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Filey Pattern IX: Week 4 – 18 January

A long time ago—1981—in a galaxy far, far away—Manchester—I was a student at the university. I took my degree in medieval studies, with hilarious consequences for my career prospects: I was unemployed for over a year afterwards. In those days, to qualify for the dole one had to present oneself for a certain number of job interviews every month. I still remember, usually around four in the morning, an excruciating interview with Eagle Star Insurance in Northampton, that began, “So, Mr Reid, perhaps you could begin by explaining how a degree in, what was it, let me see, ah yes, medieval history, qualifies you for a career in the field of modern, ahaha, insurance?”.

But a career isn’t everything, and some experiences are beyond price. One late winter afternoon we medieval studiesists were taken down to the basement of the John Rylands Library, where they housed the rare books collection. It was a horrible, bleak midwinter day, rain and sleet and blustery wind. We entered the reading room—it was closed to readers just then—a cavernous, echoing space in semi-darkness. The overhead lights were turned off, but the curators had lit—I want to say candles, but it must have been spot lights—to shine on the central tables, which gleamed like the treasure in Aladdin’s cave. When we got closer, we saw that arranged on the tables, and weighted to lie open, was a collection of books of medieval illuminated manuscripts.

Sign of Spring: Burgeoning snowdrops

To qualify as “illuminated”, the decoration must be real gold or silver. The lights reflected off the gold leaf, filling the room with a shimmering golden glow. I’d only ever seen reproductions before, I had no idea they were contoured like that (the gold leaf sits on a slightly raised foundation of plaster, called gesso, to better catch the light). I’d never seen anything so beautiful, possibly still haven’t: these were books that existed in four dimensions (length, width and depth, plus time); but for me they also had a fifth dimension, that of wonder. I was utterly captivated, hypnotised. In the end, it took three porters and a policeman to finally drag me away. Back outside, the streets felt a lot darker and colder.

Patterns in Ice

There’s an obvious connection with ganseys here: the rich, fine detail, the sheer three-dimensional tactile texture that pictures can’t ever quite capture. Sooner or later I’m going to get delusions of grandeur and decorate one with gold leaf, as if Goldfinger had swapped international villainy for the quieter life of a herring fisherman. Meanwhile, I’m nearing the end of my current project, and have reached the cuff on the first sleeve. You’ll observe that I’m patterning the sleeve all the way down, not just on the upper arm. I don’t usually do this because (a) traditionally it wasn’t the norm, and (b) typically by this stage I’m all patterned out, and a splash of plain knitting feels like a treat. But this is a much smaller gansey than I usually knit, and I’m not confident about the sleeve measurements: by extending the pattern all the way to the cuff, with the pulling-in effect created by the cables etc., we should have an element of flexibility when we block it, expanding or contracting the sleeve to get a better fit (I hope!).

Interference on the Line

Life’s a funny old game, isn’t it? After a year or so of unemployment, I applied for a cataloguing temp job with the local Record Office. At my job interview the head archivist said, “Were you aware that your degree in medieval studies—all that medieval Latin, palaeography, and land law—gives you half the qualifications you need to be an archivist…?” Reader, I was not. The rest is—literally—history. I’ve not encountered any more medieval illuminations in my work, though there’ve been plenty of other manuscripts, some of them indeed medieval—but it’s not been altogether without illumination, for all that…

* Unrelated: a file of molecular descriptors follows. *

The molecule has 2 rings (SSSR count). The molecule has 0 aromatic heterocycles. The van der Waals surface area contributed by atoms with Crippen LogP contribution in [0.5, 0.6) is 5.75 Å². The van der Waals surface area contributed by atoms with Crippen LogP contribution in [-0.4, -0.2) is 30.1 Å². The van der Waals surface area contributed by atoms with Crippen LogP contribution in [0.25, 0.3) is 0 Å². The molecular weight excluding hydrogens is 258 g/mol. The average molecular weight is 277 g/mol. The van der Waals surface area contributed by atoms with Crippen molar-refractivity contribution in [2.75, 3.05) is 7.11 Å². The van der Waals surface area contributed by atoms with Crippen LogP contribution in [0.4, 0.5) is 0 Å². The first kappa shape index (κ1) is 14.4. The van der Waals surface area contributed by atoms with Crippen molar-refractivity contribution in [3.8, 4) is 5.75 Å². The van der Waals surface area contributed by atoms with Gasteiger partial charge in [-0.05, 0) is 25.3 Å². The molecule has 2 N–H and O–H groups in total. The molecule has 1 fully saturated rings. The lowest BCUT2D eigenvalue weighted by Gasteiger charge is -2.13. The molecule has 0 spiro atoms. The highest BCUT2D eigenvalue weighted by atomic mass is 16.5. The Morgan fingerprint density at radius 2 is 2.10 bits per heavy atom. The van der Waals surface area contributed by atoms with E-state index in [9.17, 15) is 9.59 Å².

9 comments to Filey Pattern IX: Week 4 – 18 January

  • Sharon Gunason Pottinger

    Ooh another thing we have in common–my undergrad degree was in history with a concentration (as we say in American) in medieval history. In some ways I think medieval history is like Miss Marple’s St Mary Mead–you can find all of humanity within it. Sadly, it did not lead to employment opportunities for me.

    • Gordon

      Hi Sharon, all human life is there, absolutely! (And if only modern writers of heroic fantasy would take the trouble to study feudalism before they write epics containing knights with no fiefs…)

      I sometimes wonder what would have become of me if I hadn’t met that archivist…?🤔

  • My undergraduate degree is in English Literature and my Masters is in Medieval Literature, and I am a Washington bureaucrat. Scary, huh?

  • =Tamar

    What were the other qualifications required?

    I would think that medieval studies might help a bureaucrat understand how politicians… I have trouble saying ‘think’… behave, I guess.

    The 16th-17th Century knitted jackets had gold-wrapped and silver-wrapped yarn knitted in as both intarsia and textured designs. I imagine a similar effect.

    • Gordon

      Hi Tamar, the history of local government, and the principles of archival cataloguing (not unlike the techniques of completing a jigsaw puzzle, except there are fewer edge pieces).

      I loved the fact that medieval people saw the material world as a false mirage, not unlike the Buddhist concept of a world as illusion. Alas, our age is all image and superficiality; there is no underlying reality beyond physics, and “reality television…”

  • =Tamar

    This morning I noticed that today is a palindrome.
    one twenty twenty twenty one.
    Or if you prefer,
    twenty-one one twenty

  • I can think of few better things to find on a rainy midwinter afternoon than a table covered with books. Lucky you!

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